While we’re all quarantined inside, Boyd Varty is living alone in a treehouse for forty days and forty nights in South Africa. He is doing a daily journal in the form of an audio recording that is being shared as a podcast. On day 4 he talked about going for a jog in the bush safely, and why “safety third” is better than “safety first.” He said,
There are three phases to being safe when running in the wilderness.
- Phase 1: Mindset and awareness you live in that is forward-thinking, route planning, route assessment, knowing the terrain, local knowledge
- Phase 2: How you handle the dangerous situation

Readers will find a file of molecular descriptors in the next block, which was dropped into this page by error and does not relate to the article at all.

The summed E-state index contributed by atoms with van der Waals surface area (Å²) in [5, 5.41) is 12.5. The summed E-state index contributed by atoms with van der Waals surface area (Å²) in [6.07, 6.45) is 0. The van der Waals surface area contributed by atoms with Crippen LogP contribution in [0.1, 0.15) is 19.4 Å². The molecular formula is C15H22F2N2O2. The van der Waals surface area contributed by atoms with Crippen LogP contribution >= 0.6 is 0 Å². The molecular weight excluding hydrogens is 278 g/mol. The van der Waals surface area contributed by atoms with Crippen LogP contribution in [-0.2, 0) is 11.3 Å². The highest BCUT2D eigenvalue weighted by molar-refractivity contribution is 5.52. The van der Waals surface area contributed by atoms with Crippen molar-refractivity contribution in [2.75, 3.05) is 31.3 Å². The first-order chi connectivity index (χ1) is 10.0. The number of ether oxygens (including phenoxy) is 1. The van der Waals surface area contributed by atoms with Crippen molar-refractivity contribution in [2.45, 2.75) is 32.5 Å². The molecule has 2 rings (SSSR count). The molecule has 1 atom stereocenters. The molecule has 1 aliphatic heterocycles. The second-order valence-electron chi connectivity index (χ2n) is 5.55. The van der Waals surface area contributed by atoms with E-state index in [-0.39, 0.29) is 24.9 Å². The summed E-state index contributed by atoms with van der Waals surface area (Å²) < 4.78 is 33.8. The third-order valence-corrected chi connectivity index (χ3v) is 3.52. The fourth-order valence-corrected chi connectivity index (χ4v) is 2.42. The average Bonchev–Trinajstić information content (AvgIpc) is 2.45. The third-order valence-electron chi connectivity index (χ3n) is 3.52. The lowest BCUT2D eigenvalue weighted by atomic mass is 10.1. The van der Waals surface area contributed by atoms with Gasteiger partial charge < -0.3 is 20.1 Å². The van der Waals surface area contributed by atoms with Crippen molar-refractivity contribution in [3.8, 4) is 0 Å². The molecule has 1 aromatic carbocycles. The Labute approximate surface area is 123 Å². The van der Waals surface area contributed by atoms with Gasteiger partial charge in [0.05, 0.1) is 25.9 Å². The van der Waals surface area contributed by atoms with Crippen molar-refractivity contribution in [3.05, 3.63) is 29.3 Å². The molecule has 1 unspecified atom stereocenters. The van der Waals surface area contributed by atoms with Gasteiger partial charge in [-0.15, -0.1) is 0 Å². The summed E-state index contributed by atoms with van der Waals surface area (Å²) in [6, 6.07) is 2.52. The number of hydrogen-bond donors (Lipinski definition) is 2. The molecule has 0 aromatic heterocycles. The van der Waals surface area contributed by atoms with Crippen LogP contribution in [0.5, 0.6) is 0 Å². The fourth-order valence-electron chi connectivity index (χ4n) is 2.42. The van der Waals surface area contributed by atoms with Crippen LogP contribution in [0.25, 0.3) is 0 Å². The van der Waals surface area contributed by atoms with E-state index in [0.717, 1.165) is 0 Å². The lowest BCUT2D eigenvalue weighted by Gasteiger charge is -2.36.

- Phase 3: The safety itself as a result of the first two phases.
In general, anytime we face risk or uncertainty it’s a good idea to keep these three phases in mind. There should always be a respectful understanding of the environment we are operating in and the path we expect to take. There should always be a plan to deal with expected and unexpected surprises along the way. It is only after we have done this preparation that we arrive at some semblance of safety.
“Safety third” reminds us that safety isn’t so much an outcome as it is a process. In our professional work, we never can fully take risk away. Something is always lurking – that’s just part of being alive. Jogging in the South African bush just has different risks than jogging in Manhattan (in regular times or during a pandemic) or in rural Missouri. The key to safely approaching anything is in our process.